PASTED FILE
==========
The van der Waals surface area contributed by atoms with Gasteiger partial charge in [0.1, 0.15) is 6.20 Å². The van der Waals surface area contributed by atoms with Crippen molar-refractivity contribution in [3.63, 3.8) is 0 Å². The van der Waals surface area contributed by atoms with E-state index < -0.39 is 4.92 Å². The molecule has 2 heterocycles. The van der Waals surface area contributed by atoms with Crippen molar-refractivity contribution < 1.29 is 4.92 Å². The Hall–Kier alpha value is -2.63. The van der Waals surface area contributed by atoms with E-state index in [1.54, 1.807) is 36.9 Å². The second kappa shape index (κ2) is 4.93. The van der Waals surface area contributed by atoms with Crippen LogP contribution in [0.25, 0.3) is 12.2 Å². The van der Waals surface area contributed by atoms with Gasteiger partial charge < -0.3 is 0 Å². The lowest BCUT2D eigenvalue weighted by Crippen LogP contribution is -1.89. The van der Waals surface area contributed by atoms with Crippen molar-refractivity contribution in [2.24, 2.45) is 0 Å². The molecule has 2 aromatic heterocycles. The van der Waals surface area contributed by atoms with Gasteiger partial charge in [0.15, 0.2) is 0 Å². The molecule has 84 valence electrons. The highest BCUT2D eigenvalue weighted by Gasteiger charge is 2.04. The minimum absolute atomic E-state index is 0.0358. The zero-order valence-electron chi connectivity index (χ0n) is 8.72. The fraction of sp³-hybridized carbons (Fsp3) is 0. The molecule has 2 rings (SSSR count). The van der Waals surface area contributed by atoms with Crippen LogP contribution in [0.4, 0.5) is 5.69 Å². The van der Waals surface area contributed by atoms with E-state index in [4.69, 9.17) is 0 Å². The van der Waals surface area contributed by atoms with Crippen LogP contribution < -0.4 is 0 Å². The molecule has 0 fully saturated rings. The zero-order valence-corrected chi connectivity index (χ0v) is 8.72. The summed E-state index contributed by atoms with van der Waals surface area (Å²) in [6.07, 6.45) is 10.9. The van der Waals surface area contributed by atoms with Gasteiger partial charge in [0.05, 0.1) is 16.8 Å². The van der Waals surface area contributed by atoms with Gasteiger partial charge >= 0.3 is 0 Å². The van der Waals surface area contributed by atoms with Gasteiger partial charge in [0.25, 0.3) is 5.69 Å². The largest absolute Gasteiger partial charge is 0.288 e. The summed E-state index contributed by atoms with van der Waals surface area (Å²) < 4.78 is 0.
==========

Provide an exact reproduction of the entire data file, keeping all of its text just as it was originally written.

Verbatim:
The van der Waals surface area contributed by atoms with Gasteiger partial charge in [0.1, 0.15) is 6.20 Å². The van der Waals surface area contributed by atoms with Crippen molar-refractivity contribution in [3.63, 3.8) is 0 Å². The van der Waals surface area contributed by atoms with E-state index < -0.39 is 4.92 Å². The molecule has 2 heterocycles. The van der Waals surface area contributed by atoms with Crippen molar-refractivity contribution < 1.29 is 4.92 Å². The Hall–Kier alpha value is -2.63. The van der Waals surface area contributed by atoms with E-state index in [1.54, 1.807) is 36.9 Å². The second kappa shape index (κ2) is 4.93. The van der Waals surface area contributed by atoms with Crippen LogP contribution in [0.25, 0.3) is 12.2 Å². The van der Waals surface area contributed by atoms with Gasteiger partial charge < -0.3 is 0 Å². The lowest BCUT2D eigenvalue weighted by Crippen LogP contribution is -1.89. The van der Waals surface area contributed by atoms with Crippen molar-refractivity contribution in [2.24, 2.45) is 0 Å². The molecule has 2 aromatic heterocycles. The van der Waals surface area contributed by atoms with Gasteiger partial charge in [0.15, 0.2) is 0 Å². The molecule has 84 valence electrons. The highest BCUT2D eigenvalue weighted by Gasteiger charge is 2.04. The minimum absolute atomic E-state index is 0.0358. The zero-order valence-electron chi connectivity index (χ0n) is 8.72. The fraction of sp³-hybridized carbons (Fsp3) is 0. The molecule has 2 rings (SSSR count). The van der Waals surface area contributed by atoms with Crippen LogP contribution in [0.4, 0.5) is 5.69 Å². The van der Waals surface area contributed by atoms with E-state index in [4.69, 9.17) is 0 Å². The van der Waals surface area contributed by atoms with Crippen LogP contribution < -0.4 is 0 Å². The molecule has 0 fully saturated rings. The zero-order valence-corrected chi connectivity index (χ0v) is 8.72. The summed E-state index contributed by atoms with van der Waals surface area (Å²) in [6.07, 6.45) is 10.9. The van der Waals surface area contributed by atoms with Gasteiger partial charge in [0.05, 0.1) is 16.8 Å². The van der Waals surface area contributed by atoms with Gasteiger partial charge >= 0.3 is 0 Å². The van der Waals surface area contributed by atoms with Gasteiger partial charge in [0.25, 0.3) is 5.69 Å². The largest absolute Gasteiger partial charge is 0.288 e. The summed E-state index contributed by atoms with van der Waals surface area (Å²) < 4.78 is 0.